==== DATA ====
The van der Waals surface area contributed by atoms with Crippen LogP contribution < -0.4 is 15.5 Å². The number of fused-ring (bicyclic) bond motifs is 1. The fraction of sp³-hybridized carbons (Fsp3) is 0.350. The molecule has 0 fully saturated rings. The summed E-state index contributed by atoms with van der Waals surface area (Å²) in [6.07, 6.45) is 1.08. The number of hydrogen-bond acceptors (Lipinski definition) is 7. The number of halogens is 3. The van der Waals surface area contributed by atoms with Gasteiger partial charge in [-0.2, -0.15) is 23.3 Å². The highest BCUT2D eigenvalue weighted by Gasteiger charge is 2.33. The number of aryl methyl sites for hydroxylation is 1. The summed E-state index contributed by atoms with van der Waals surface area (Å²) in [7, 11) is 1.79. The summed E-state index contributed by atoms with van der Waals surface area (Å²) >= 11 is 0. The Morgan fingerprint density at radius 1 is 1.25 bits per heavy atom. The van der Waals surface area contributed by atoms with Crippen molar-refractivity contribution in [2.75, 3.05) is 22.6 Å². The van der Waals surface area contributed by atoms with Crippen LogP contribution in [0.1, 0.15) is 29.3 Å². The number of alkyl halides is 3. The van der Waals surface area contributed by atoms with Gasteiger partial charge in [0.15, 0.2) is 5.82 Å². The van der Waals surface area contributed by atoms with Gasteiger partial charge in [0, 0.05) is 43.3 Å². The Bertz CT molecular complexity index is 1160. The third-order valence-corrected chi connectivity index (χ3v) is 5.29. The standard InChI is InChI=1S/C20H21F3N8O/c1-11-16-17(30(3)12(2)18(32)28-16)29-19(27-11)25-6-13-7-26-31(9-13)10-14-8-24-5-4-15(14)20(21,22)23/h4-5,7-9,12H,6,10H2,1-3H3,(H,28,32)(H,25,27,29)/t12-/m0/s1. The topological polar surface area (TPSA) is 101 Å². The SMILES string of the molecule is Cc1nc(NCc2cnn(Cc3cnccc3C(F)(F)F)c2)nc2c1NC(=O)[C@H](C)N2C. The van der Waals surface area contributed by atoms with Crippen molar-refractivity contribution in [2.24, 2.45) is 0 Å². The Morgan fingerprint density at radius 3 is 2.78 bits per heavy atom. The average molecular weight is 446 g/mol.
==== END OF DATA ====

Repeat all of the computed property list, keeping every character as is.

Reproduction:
The van der Waals surface area contributed by atoms with Crippen LogP contribution < -0.4 is 15.5 Å². The number of fused-ring (bicyclic) bond motifs is 1. The fraction of sp³-hybridized carbons (Fsp3) is 0.350. The molecule has 0 fully saturated rings. The summed E-state index contributed by atoms with van der Waals surface area (Å²) in [6.07, 6.45) is 1.08. The number of hydrogen-bond acceptors (Lipinski definition) is 7. The number of halogens is 3. The van der Waals surface area contributed by atoms with Gasteiger partial charge in [-0.2, -0.15) is 23.3 Å². The highest BCUT2D eigenvalue weighted by Gasteiger charge is 2.33. The number of aryl methyl sites for hydroxylation is 1. The summed E-state index contributed by atoms with van der Waals surface area (Å²) in [7, 11) is 1.79. The summed E-state index contributed by atoms with van der Waals surface area (Å²) >= 11 is 0. The Morgan fingerprint density at radius 1 is 1.25 bits per heavy atom. The van der Waals surface area contributed by atoms with Crippen molar-refractivity contribution in [2.75, 3.05) is 22.6 Å². The van der Waals surface area contributed by atoms with Crippen LogP contribution in [0.1, 0.15) is 29.3 Å². The number of alkyl halides is 3. The van der Waals surface area contributed by atoms with Gasteiger partial charge in [0.15, 0.2) is 5.82 Å². The van der Waals surface area contributed by atoms with Gasteiger partial charge in [0, 0.05) is 43.3 Å². The Bertz CT molecular complexity index is 1160. The third-order valence-corrected chi connectivity index (χ3v) is 5.29. The standard InChI is InChI=1S/C20H21F3N8O/c1-11-16-17(30(3)12(2)18(32)28-16)29-19(27-11)25-6-13-7-26-31(9-13)10-14-8-24-5-4-15(14)20(21,22)23/h4-5,7-9,12H,6,10H2,1-3H3,(H,28,32)(H,25,27,29)/t12-/m0/s1. The topological polar surface area (TPSA) is 101 Å². The SMILES string of the molecule is Cc1nc(NCc2cnn(Cc3cnccc3C(F)(F)F)c2)nc2c1NC(=O)[C@H](C)N2C. The van der Waals surface area contributed by atoms with Crippen molar-refractivity contribution in [2.24, 2.45) is 0 Å². The Morgan fingerprint density at radius 3 is 2.78 bits per heavy atom. The average molecular weight is 446 g/mol.